A look at wireless-industry financial reports

Published on NewsOK Modified: July 18, 2013 at 5:22 pm •  Published: July 18, 2013
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Wireless companies are starting to release their earnings reports for the latest quarter. Here is a summary of reports and related developments for selected wireless companies and what they reveal about their own and the industry's prospects.

— July 10: T-Mobile US Inc., the No. 4 U.S. wireless carrier, says it will let people upgrade phones more quickly for a $10 monthly fee. The new Jump plan lets customers upgrade up to twice a year for any reason. Rivals typically allow upgrades after about two years. Customers will still have to pay a deductible of up to $170 if a phone is lost, doesn't work, has water damage or has a cracked screen. Otherwise, customers must pay the usual price for the new phone, typically $100 up front and $20 a month for two years. Jump waives any remaining payments on the old device, but the customer does not get a refund on what was already paid.

Sprint Nextel Corp., the third largest U.S. wireless carrier, formally comes under the control of the Japanese investment firm SoftBank, as Softbank Corp. completes a $21.6 billion investment in Sprint. The cash-and-stock deal gives SoftBank a 78 percent stake in Sprint. The company becomes Sprint Corp. with the change.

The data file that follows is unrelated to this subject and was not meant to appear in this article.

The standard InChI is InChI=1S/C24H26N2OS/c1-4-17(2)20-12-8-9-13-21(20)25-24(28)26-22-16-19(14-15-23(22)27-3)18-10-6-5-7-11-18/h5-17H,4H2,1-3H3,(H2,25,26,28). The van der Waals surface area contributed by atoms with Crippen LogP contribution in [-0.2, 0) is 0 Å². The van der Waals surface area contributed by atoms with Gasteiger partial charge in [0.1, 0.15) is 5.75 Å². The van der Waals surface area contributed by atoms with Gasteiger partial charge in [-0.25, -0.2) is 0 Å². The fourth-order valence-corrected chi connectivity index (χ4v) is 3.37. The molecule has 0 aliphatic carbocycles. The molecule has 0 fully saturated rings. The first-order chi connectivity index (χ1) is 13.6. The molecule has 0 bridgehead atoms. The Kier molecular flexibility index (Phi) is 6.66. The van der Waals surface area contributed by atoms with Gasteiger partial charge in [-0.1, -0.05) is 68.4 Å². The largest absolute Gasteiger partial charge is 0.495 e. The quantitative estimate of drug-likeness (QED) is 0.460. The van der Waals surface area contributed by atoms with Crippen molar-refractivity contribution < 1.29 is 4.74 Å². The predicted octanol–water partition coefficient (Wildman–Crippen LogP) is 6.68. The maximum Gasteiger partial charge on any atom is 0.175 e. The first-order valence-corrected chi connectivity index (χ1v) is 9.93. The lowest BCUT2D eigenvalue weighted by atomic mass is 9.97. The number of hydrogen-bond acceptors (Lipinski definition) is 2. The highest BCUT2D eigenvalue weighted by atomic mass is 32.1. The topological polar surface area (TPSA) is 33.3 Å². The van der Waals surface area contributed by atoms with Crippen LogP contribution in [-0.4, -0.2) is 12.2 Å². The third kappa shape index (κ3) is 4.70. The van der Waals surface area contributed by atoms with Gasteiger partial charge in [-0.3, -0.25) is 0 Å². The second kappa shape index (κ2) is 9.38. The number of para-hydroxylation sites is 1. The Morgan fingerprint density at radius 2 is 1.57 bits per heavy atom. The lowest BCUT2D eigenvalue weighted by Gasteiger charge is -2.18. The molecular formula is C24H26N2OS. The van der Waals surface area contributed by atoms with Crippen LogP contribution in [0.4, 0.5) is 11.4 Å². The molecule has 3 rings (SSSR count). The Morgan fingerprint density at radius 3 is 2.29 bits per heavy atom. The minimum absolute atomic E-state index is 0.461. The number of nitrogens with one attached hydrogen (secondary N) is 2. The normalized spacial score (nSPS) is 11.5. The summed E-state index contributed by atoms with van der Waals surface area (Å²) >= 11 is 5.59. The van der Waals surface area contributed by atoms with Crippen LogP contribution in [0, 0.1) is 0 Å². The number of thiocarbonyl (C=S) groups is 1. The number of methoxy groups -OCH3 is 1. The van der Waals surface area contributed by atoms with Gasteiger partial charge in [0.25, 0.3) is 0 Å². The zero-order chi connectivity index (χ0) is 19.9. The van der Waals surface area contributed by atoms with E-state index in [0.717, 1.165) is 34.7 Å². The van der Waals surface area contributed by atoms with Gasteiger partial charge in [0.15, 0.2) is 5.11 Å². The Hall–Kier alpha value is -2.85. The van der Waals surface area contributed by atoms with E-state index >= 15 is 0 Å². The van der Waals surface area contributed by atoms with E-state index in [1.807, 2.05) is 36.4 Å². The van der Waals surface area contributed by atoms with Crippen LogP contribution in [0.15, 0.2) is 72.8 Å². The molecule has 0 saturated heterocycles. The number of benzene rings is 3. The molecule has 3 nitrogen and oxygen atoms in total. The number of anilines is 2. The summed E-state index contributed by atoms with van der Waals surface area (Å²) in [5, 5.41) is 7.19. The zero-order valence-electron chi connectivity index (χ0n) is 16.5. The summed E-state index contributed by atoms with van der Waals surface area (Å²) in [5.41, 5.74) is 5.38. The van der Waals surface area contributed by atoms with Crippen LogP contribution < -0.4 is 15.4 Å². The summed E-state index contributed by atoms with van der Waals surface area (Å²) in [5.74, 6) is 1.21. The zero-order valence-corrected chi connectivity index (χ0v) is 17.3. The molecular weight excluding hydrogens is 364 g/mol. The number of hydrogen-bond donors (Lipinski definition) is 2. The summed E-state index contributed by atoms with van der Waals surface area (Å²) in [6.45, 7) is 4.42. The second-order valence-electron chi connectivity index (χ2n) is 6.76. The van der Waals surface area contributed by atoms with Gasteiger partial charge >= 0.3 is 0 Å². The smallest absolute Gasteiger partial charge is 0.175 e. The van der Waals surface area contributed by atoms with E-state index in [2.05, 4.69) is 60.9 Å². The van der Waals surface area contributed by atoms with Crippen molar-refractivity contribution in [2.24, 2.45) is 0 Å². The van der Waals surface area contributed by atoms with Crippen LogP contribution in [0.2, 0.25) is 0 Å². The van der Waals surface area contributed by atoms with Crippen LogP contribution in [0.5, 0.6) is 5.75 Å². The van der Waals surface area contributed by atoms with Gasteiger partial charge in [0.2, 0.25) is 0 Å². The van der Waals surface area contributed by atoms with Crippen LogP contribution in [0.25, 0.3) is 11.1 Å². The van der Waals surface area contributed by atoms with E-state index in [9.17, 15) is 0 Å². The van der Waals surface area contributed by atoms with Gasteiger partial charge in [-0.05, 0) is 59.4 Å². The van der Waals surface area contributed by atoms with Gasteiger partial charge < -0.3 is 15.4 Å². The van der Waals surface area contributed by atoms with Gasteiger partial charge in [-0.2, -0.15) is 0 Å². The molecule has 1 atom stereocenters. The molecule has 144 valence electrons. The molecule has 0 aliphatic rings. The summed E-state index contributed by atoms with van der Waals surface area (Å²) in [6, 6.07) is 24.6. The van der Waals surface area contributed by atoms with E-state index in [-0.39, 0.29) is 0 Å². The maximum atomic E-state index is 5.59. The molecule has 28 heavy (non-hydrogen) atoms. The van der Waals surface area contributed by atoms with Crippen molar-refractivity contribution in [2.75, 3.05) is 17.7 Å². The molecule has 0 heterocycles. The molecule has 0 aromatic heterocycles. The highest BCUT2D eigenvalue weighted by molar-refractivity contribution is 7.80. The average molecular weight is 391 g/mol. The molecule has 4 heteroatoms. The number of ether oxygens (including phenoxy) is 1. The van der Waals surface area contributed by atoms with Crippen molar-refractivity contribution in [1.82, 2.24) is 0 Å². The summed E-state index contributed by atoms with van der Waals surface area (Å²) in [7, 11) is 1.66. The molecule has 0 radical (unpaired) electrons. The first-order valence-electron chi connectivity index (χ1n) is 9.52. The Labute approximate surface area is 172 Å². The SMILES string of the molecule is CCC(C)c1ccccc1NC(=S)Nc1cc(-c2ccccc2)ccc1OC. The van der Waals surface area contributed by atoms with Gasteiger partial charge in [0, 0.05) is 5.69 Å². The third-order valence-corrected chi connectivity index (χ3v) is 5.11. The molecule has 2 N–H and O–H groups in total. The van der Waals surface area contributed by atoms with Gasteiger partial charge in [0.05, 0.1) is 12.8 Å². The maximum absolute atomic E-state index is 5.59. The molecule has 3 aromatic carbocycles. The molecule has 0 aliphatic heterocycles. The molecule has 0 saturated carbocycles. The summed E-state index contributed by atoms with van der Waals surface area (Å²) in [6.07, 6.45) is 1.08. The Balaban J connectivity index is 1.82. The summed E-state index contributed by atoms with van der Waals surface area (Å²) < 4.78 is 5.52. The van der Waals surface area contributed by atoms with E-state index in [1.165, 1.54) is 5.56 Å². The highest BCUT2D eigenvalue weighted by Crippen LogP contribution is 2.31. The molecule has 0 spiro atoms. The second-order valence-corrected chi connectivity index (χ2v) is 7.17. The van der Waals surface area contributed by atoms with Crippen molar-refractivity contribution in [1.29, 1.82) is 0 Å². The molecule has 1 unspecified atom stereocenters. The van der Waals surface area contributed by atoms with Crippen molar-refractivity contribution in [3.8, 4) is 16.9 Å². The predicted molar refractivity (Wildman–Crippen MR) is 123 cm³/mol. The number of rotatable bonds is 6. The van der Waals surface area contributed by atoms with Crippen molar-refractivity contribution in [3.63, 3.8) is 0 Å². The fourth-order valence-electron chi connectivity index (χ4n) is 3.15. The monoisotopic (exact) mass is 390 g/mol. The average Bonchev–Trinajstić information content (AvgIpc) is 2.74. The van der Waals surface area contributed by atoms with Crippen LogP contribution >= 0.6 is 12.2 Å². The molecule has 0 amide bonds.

— July 11: Sprint introduces a new wireless plan that guarantees new and existing subscribers unlimited voice, text and data plans, in a move to differentiate its service from AT&T and Verizon. Both AT&T Inc. and Verizon Wireless have ditched unlimited data offerings to new customers. Sprint CEO Dan Hesse says there has been a lot of chatter about when Sprint would do so as well. The guarantee, he says, is a way of telling customers that "we are not going to pull the rug out from under you."

— July 12: AT&T says it will acquire Leap Wireless, the service provider of pre-paid, contract-free plans under the Cricket brand, for about $1.19 billion in cash. The purchase gives the nation's second largest cellphone carrier a leg-up in serving customers who prefer not to have lengthy contracts. It also would give AT&T the right to using Leap's unused airwaves in expanding its existing network.



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